Pope Francis has tendered an apology and sought forgiveness for the large-scale abuses of indigenous people in Canada’s residential schools run by Catholic missionary institutions.
“Listening to your voices, I was able to enter into and be deeply grieved by the stories of the suffering, hardship, discrimination and various forms of abuse that some of you experienced, particularly in the residential schools,” Francis said today (Apr 1).
“For the deplorable conduct of those members of the Catholic Church I ask God’s forgiveness and I would like to say to you from my heart: I am very sorry,” Francis said.
Ideological colonization, he said, is something that is still happening today. Political, ideological, and economic colonization are driven by greed and thirst for profit, with little concern for peoples, their histories and traditions, and humanity’s common home.
Francis met representatives from three of Canada’s Indigenous peoples on today, after holding individual meetings with delegations of the Assembly of First Nations, the Metis, and Inuit communities.
From the 19th century, more than 150,000 First Nations children were forced to attend state-funded Christian schools as part of a program to assimilate them into mainstream Canadian society.
The indigenous children were forced to convert to Christianity and not allowed to speak their native languages. Many were beaten and verbally abused, and thousands died from disease, neglect and suicide. Up to 6,000 are said to have died. Physical and sexual abuse at the hands of school authorities led others to run away.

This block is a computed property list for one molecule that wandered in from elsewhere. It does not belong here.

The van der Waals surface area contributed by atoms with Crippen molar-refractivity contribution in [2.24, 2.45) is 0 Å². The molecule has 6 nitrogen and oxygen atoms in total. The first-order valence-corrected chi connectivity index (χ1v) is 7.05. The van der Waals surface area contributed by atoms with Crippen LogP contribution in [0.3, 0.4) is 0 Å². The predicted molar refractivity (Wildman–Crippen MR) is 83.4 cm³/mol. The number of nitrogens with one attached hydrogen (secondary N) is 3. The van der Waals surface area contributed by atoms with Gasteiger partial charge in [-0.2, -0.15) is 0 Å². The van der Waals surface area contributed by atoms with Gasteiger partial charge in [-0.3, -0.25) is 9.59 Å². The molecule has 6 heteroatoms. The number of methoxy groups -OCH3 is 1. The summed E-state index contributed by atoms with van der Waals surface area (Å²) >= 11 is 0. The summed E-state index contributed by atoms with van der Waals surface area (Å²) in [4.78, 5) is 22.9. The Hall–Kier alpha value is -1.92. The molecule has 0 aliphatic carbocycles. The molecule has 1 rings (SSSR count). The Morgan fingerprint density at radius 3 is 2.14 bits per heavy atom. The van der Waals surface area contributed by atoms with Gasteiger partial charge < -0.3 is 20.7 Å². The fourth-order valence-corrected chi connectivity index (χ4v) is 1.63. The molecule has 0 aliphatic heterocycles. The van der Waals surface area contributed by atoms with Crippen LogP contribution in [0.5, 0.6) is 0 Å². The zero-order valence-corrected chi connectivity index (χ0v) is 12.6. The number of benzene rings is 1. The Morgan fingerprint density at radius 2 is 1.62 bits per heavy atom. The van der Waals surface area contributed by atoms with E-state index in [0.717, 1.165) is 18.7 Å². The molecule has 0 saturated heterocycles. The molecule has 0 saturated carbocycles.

Canada's residential school system, which forcibly separated indigenous children from their families, constituted "cultural genocide," a six-year investigation had found in 2015.
The Truth and Reconciliation Commission determined that the residential schools were a system of "cultural genocide". It concluded that at least 4,100 students died while attending the schools, many of them due to abuse, negligence, disease, or accident.
The report highlighted in a great detail the horrific physical abuse, rape, malnutrition and other atrocities suffered by many of the 150,000 children who attended the schools, typically run by Christian churches on behalf of Ottawa from the 1840s to the 1990s.
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